November 28 The Treaty of Hopewell was signed.
1786 August 29 Shays' Rebellion: The rebellion took place.
September 11–14 Annapolis Convention (1786): The convention failed.
1787 July 13 The Northwest Ordinance of 1787 was passed.
May 25-September 17 Philadelphia Convention: A Constitutional convention took place in Philadelphia.
December 7–18 Delaware, Pennsylvania and New Jersey ratified the Constitution.
1788 North Carolina reconquered and dissolved the State of Franklin.
1789 United States presidential election, 1789: The election took place.
March 4 The United States Constitution came into effect.
April 30 First inauguration of George Washington: George Washington was inaugurated as President in New York City.
1st United States Congress: The Congress passed the Judiciary Act of 1789 and the Hamilton tariff.
The Jay-Gardoqui Treaty was signed.
November 21 North Carolina, by a margin of 43%, became the twelfth state to ratify the Constitution.
1790 May 26 The Southwest Territory (a/k/a Territory South of the River Ohio) is created from North Carolina's Western frontier lands.
May 29 Rhode Island, by a margin of 3%, became the thirteenth state to ratify the Constitution.
1791 The United States Bill of Rights was ratified.
The First Bank of the United States was chartered.
The independent Vermont Republic was admitted to the Union as Vermont, becoming the fourteenth state.
1792 Kentucky County, Virginia became the fifteenth state of Kentucky.
November 2 – December 5 U.S. presidential election, 1792: Washington was reelected President. John Adams was chosen as Vice President.
1793 Eli Whitney invented the cotton gin.
A yellow fever outbreak occurred in Philadelphia.
The Fugitive Slave Law of 1793 was passed.
February 18 Chisholm v. Georgia was decided.
1794 Whiskey Rebellion: The rebellion took place.
August–November The Nickajack Expedition brings a close to the Cherokee–American wars.
August 20 Battle of Fallen Timbers: The battle took place ending the Northwest Indian War with the Western Confederacy.
The first of the "Civilized" Indian Nations, the Cherokee Nation, is founded.
1795 The Treaty of Greenville was signed.
The Jay Treaty was signed.
The Eleventh Amendment to the United States Constitution was ratified
1796 June 1 Tennessee, formerly Southwest Territory, was admitted as the sixteenth state.
Pinckney's Treaty was signed.
The Treaty of Tripoli was signed.
November 4 – December 7 U.S. presidential election, 1796: Adams was elected President. Thomas Jefferson was elected Vice President.
1797 Adams was inaugurated.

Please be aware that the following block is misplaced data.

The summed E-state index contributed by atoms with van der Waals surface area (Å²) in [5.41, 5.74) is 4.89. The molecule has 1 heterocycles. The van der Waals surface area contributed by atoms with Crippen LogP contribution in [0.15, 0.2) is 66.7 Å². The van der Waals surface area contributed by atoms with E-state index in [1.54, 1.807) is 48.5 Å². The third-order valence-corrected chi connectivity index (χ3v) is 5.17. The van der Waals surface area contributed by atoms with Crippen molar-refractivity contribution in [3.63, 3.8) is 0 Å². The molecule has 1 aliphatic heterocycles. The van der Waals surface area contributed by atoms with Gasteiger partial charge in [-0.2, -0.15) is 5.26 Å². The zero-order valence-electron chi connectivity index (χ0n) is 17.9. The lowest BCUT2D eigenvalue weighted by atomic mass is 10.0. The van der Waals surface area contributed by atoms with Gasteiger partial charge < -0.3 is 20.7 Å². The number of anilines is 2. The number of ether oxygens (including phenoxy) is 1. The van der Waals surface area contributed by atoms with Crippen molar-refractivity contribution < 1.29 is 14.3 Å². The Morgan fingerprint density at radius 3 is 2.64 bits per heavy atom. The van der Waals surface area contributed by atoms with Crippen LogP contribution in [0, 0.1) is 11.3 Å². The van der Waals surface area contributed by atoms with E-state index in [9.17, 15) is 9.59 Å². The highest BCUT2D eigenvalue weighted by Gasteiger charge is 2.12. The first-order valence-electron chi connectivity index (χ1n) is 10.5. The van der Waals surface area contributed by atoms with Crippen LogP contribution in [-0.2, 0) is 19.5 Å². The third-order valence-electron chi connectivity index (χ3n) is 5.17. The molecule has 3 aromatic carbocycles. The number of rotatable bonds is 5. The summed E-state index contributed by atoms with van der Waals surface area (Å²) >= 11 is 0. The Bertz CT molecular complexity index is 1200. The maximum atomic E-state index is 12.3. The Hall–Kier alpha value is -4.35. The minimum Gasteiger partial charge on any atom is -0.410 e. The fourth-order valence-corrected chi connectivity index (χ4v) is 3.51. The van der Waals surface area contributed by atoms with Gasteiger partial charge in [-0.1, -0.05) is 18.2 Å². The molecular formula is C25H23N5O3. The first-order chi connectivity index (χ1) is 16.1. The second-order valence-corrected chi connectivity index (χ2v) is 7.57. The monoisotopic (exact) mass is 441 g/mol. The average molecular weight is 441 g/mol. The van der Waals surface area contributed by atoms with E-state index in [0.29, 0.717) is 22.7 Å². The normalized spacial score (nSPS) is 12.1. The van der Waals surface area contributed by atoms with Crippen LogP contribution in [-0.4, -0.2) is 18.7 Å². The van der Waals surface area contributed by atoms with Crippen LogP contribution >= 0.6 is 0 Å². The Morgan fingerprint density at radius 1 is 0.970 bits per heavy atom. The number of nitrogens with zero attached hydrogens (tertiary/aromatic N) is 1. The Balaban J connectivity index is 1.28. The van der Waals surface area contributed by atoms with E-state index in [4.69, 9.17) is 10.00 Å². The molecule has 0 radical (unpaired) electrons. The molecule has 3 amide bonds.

XYZ Affair: The affair took place.
1798 The Alien and Sedition Acts were passed.
The Kentucky and Virginia Resolutions were issued.
1799 The Charles Brockden Brown novel Edgar Huntly was published.
Fries's Rebellion: The rebellion took place.
The Logan Act was passed.
December 14 Washington died.
1800 The Library of Congress was founded.
October 31 – December 3 U.S. presidential election, 1800: Jefferson and Aaron Burr tied in votes in the Electoral College.

19th century[edit]

Year Date Event
1801 Jefferson is elected President by the House of Representatives. Burr becomes Vice President.
Adams appoints John Marshall Chief Justice.
1803 The Supreme Court issues a decision in Marbury v. Madison which overturns the Judiciary Act of 1789.
Louisiana Purchase: The purchase is made.
March 1 Ohio, formerly the Northwest Territory, becomes the 17th state.
1804 The Twelfth Amendment to the United States Constitution is ratified.
New Jersey abolishes slavery.
July 11 Burr–Hamilton duel: Alexander Hamilton is fatally wounded.
Lewis and Clark begin their journey west
November 2 – December 5 U.S. presidential election: Jefferson is reelected President; George Clinton is elected Vice President.
1807 The Embargo Act of 1807 is passed.
Robert Fulton invents the steamboat.
1808 The slave trade is ended.
November 4 – December 7 U.S. presidential election: James Madison is elected president. Clinton is reelected as Vice President.
1809 Madison is inaugurated.
March 1 The Non-Intercourse Act is passed.
1810 The Supreme Court issues a decision in Fletcher v. Peck which overturns a state law.
1811 The charter of the First Bank of the United States expires.
1812 War of 1812: The war begins.
Daniel Webster is elected to the United States Congress.
April 30 Louisiana becomes the 18th state
U.S. presidential election: Madison is reelected President; Elbridge Gerry is elected United States Vice President.
1814 August 24 Burning of Washington: British troops burn Washington, D.C. but are forced back at Baltimore.
December 14 War of 1812: The Treaty of Ghent ends the war.
1815 January 8 War of 1812: Battle of New Orleans: The battle takes place before notification of the Treaty of Ghent made it to the frontier.
1816 U.S. presidential election, 1816: James Monroe is elected President. Daniel D. Tompkins is elected Vice President.
The Second Bank of the United States is chartered.
December 11 Indiana becomes the 19th state.
1817 Monroe is inaugurated.
The Rush–Bagot Treaty is signed.
Harvard Law School is founded.
December 10 Mississippi becomes the 20th state.
1818 Cumberland Road opens.
December 3 Illinois becomes the 21st state.
The Jackson Purchase in Kentucky is obtained.
1819 Panic of 1819: The panic takes place.
The Adams–Onís Treaty, which provides for the acquisition of Florida, is signed.
The decision in McCulloch v. Maryland prohibits state laws from infringing upon federal Constitutional authority.
The decision in Dartmouth College v. Woodward protects the principle of honoring contracts and charters.
December 14 Alabama becomes the 22nd state.